NETHERLANDS, Amsterdam. A 60–70% increase in consumption of animal products is expected by 2050. This increase in the consumption will demand enormous resources, the feed being the most challenging because of the limited availability of natural resources, ongoing climatic changes and food–feed–fuel competition. The costs of conventional feed resources such as soymeal and fishmeal are very high and moreover their availability in the future will be limited. Insect rearing could be a part of the solutions. Author Harinder Makkar and his team did some research.
Although some studies have been conducted on evaluation of insects, insect larvae or insect meals as an ingredient in the diets of some animal species, this field is in infancy. Here the researchers collate, synthesize and discuss the available information on five major insect species studied with respect to evaluation of their products as animal feed. The nutritional quality of black soldier fly larvae, the house fly maggots, mealworm, locusts–grasshoppers–crickets, and silkworm meal and their use as a replacement of soymeal and fishmeal in the diets of poultry, pigs, fish species and ruminants are discussed.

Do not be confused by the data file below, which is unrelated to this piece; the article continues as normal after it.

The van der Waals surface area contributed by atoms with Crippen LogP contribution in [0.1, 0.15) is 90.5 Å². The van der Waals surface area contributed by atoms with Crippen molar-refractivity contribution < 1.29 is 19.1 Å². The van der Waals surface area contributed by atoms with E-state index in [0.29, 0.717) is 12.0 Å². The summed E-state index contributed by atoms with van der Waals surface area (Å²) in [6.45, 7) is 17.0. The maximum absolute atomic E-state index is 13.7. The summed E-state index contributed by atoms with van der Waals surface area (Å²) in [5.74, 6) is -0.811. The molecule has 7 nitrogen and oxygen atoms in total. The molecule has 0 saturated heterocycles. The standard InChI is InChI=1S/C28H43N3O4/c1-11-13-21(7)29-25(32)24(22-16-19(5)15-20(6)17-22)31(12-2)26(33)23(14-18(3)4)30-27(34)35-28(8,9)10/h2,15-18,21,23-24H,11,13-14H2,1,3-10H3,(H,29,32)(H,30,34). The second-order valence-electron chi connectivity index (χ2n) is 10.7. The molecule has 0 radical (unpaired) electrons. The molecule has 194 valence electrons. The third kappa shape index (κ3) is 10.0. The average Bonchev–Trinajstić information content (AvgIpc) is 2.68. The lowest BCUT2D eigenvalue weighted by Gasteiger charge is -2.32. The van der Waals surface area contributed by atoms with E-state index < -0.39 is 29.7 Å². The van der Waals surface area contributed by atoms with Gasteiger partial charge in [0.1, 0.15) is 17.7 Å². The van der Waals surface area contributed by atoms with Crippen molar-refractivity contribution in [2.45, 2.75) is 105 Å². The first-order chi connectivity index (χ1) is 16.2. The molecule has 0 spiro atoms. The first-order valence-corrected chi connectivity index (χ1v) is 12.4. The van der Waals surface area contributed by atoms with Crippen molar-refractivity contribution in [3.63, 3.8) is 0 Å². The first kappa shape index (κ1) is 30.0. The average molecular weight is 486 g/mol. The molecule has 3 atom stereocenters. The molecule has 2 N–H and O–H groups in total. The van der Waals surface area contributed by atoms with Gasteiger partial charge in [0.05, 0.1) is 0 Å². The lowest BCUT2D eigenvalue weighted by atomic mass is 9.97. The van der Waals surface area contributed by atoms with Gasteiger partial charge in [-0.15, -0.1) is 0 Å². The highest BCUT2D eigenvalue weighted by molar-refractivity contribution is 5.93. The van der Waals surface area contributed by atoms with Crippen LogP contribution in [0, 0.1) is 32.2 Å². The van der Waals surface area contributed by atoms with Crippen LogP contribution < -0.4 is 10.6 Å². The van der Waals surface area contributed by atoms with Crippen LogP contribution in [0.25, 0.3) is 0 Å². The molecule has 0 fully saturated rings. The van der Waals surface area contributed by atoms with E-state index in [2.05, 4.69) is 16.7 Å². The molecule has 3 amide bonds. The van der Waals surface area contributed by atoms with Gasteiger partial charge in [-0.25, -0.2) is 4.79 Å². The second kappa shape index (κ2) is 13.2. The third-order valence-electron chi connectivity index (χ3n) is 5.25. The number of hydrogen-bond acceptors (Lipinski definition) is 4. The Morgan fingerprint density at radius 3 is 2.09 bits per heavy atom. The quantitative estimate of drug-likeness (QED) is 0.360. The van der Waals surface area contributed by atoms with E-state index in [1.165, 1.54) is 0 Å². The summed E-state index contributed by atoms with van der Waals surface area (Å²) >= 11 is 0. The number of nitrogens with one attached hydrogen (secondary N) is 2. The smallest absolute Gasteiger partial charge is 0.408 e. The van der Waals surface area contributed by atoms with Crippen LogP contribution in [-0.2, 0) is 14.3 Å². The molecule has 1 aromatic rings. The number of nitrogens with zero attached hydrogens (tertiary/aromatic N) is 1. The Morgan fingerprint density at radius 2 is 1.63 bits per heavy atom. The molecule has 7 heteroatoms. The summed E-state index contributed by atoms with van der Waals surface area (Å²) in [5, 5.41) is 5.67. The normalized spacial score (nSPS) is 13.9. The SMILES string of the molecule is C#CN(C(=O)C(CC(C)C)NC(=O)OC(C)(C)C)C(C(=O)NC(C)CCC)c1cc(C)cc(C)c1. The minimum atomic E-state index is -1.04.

The crude protein contents of these alternate resources are high: 42–63% and so are the lipid contents (up to 36% oil), which could possibly be extracted and used for various applications including biodiesel production. Unsaturated fatty acid concentrations are high in housefly maggot meal, mealworm and house cricket (60–70%), while their concentrations in black soldier fly larvae are lowest (19–37%).
The studies have confirmed that palatability of these alternate feeds to animals is good and they can replace 25–100% of soymeal or fishmeal depending on the animal species.